1086 Soil Moisture and Temperature Measuring Networks in the Tibetan Plateau and Their Hydrological Applications

Wednesday, 25 January 2017
4E (Washington State Convention Center )
Kun Yang, Chinese Academy of Sciences, Beijing, China; and Y. Chen and J. Qin

Multi-sphere interactions over the Tibetan Plateau directly impact its surrounding climate and environment at a variety of spatiotemporal scales. Remote sensing and modeling are expected to provide hydro-meteorological data needed for these process studies, but in situ observations are required to support their calibration and validation. For this purpose, we have established two networks on the Tibetan Plateau to measure densely two state variables (soil moisture and temperature) and four soil depths (0~5, 10, 20, and 40 cm)[1]. The experimental area is characterized by low biomass, high soil moisture dynamic range, and typical freeze-thaw cycle. As auxiliary parameters of these networks, soil texture and soil organic carbon content are measured at each station to support further studies. In order to guarantee continuous and high-quality data, tremendous efforts have been made to protect the data logger from soil water intrusion, to calibrate soil moisture sensors, and to upscale the point measurements. One soil moisture network is located in a semi-humid area in central Tibetan Plateau (Naqu), which consists of 56 stations with their elevation varying over 4470~4950 m and covers three spatial scales (1.0, 0.3, 0.1 degree). The other is located in a semi-arid area in southern Tibetan Plateau (Pali), which consists of 25 stations and covers an area of 0.25 degree. The spatiotemporal characteristics of the former network were analyzed [2], and a new spatial upscaling method was developed to obtain the regional mean soil moisture truth from the point measurements [3].

Our networks meet the requirement for evaluating a variety of soil moisture products, developing new algorithms, and analyzing soil moisture scaling. Three applications with the network data are presented in this paper.

1. Evaluation of Current remote sensing and LSM products

The in situ data have been used to evaluate AMSR-E, AMSR2, SMOS and SMAP products and four modeled outputs by the Global Land Data Assimilation System (GLDAS).

2. Development of New Products

We developed a dual-pass land data assimilation system[5]. The essential idea of the system is to calibrate a land data assimilation system before a normal data assimilation. The calibration is based on satellite data rather than in situ data. Through this way, we may alleviate the impact of uncertainties in determining the error covariance of both observation operator and model operation, as it is always tough to determine the covariance. The performance of the data assimilation system is presented through comparison against the Tibetan Plateau soil moisture measuring networks, and the results are encouraging.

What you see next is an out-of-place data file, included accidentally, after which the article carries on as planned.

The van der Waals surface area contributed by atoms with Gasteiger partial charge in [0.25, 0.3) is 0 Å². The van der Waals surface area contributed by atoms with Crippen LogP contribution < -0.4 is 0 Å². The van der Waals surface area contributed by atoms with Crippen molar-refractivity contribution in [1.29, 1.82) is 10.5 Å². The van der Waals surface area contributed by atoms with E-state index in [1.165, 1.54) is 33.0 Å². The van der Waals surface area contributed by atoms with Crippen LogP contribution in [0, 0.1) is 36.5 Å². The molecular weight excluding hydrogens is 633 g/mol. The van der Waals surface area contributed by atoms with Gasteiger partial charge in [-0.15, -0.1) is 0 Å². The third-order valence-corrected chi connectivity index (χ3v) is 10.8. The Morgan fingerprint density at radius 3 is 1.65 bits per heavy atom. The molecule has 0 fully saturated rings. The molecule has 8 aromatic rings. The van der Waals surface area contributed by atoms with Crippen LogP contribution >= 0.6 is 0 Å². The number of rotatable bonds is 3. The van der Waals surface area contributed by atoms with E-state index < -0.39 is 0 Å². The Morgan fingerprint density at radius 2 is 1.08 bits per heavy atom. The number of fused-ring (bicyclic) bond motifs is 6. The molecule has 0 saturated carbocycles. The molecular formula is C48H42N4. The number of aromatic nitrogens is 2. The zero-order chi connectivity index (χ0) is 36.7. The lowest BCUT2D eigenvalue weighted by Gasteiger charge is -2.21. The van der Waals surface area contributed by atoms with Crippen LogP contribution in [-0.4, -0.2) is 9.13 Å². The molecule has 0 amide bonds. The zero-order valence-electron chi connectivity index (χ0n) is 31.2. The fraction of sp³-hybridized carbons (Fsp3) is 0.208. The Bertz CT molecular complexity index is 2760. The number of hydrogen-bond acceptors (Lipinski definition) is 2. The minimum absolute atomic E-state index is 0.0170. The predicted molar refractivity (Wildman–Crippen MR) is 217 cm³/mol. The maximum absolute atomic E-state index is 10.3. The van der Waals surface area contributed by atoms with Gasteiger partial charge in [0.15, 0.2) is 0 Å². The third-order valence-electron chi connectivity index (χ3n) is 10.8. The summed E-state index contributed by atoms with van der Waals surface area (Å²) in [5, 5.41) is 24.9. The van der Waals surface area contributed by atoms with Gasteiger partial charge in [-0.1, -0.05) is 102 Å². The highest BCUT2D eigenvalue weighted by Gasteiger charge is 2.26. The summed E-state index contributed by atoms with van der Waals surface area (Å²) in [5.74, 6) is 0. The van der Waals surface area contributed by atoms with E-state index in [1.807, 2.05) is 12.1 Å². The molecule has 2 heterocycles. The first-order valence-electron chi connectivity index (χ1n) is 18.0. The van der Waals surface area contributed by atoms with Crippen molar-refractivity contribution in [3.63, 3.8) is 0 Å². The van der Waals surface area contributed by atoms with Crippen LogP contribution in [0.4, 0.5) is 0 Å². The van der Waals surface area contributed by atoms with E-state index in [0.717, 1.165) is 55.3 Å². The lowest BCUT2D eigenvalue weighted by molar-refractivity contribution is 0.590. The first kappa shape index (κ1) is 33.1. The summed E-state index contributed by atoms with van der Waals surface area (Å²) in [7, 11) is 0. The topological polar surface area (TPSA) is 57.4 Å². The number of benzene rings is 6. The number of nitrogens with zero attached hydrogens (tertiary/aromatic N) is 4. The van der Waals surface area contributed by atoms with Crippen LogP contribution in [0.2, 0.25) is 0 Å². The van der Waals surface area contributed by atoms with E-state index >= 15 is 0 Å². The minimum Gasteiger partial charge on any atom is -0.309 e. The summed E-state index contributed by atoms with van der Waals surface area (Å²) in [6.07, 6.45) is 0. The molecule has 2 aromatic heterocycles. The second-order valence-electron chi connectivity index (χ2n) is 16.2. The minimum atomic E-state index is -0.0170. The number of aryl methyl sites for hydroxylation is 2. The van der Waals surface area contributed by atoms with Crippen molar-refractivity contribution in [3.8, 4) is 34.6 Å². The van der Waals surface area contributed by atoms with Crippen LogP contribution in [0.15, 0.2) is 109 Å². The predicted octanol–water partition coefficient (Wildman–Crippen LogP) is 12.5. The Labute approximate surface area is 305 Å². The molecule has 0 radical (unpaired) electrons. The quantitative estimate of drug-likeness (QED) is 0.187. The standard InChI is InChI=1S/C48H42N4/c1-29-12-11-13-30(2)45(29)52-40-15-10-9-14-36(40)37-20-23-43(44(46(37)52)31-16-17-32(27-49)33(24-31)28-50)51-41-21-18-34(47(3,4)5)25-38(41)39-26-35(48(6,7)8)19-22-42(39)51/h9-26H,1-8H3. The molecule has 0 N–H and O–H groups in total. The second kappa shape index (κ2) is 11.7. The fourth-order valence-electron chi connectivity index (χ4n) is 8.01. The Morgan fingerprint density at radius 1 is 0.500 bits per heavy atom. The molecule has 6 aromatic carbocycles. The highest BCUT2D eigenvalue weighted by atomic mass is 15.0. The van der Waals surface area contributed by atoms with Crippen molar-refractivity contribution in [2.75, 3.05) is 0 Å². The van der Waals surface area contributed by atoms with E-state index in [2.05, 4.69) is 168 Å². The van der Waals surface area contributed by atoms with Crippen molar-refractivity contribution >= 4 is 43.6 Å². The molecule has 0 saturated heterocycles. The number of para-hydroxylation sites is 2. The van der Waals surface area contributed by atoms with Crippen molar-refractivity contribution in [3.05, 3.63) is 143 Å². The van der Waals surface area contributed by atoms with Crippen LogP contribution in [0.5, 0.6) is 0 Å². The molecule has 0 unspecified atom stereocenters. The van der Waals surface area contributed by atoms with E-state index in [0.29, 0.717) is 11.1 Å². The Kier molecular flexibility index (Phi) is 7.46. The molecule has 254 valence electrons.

3. Estimation of Soil Parameter Values in a Land Surface Model

We explored the possibility to estimate soil parameter values by assimilating AMSR-E brightness temperature (TB) data[6]. In the assimilation system, the TB is simulated by the coupled system of a land surface model (LSM) and a radiative transfer model (RTM), and the simulation errors highly depend on parameters in both the LSM and the RTM. Thus, sensitive soil parameters may be inversely estimated through minimizing the TB errors. The effectiveness of the estimated parameter values is evaluated against intensive measurements of soil parameters and soil moisture in three grasslands of the Tibetan Plateau and the Mongolian Plateau. The results indicate that this satellite data-based approach can improve the data quality of soil porosity, a key parameter for soil moisture modeling, and LSM simulations with the estimated parameter values reasonably reproduce the measured soil moisture. This demonstrates it is feasible to calibrate LSMs for soil moisture simulations at grid scale by assimilating microwave satellite data, although more efforts are expected to improve the robustness of the model calibration.


 1. K. Yang et al., “A Multi-Scale Soil Moisture and Freeze-Thaw Monitoring Network on the Third Pole”, B. Am. Meteorol. Soc., 94, pp.1907-1916, 2013

2. L. Zhao et al., “Spatiotemporal analysis of soil moisture observations within a Tibetan mesoscale area and its implication to regional soil moisture measurements”, J. Hydrol., 482, pp.92-104, 2013.

3. J. Qin et al., “Spatial upscaling of in-situ soil moisture measurements based on MODIS-derived apparent thermal inertia”, Remote Sens. Environ., 138, pp.1-9, 2013.

4. Y. Chen et al., “Evaluation of AMSR-E retrievals and GLDAS simulations against observations of a soil moisture network on the central Tibetan Plateau”, J. Geophys. Res. Atmos., 118(10), pp.4466-4475, 2013.

5. K. Yang et al., “Auto-calibration system developed to assimilate AMSR-E data into a land surface model for estimating soil moisture and the surface energy budget”, J. Meteor. Soc. Japan, 85A, pp.229-242, 2007.

6. K. Yang et al., “Land surface model calibration through microwave data assimilation for improving soil moisture simulations”. J. Hydrol., 533, pp.266-276, 2016.

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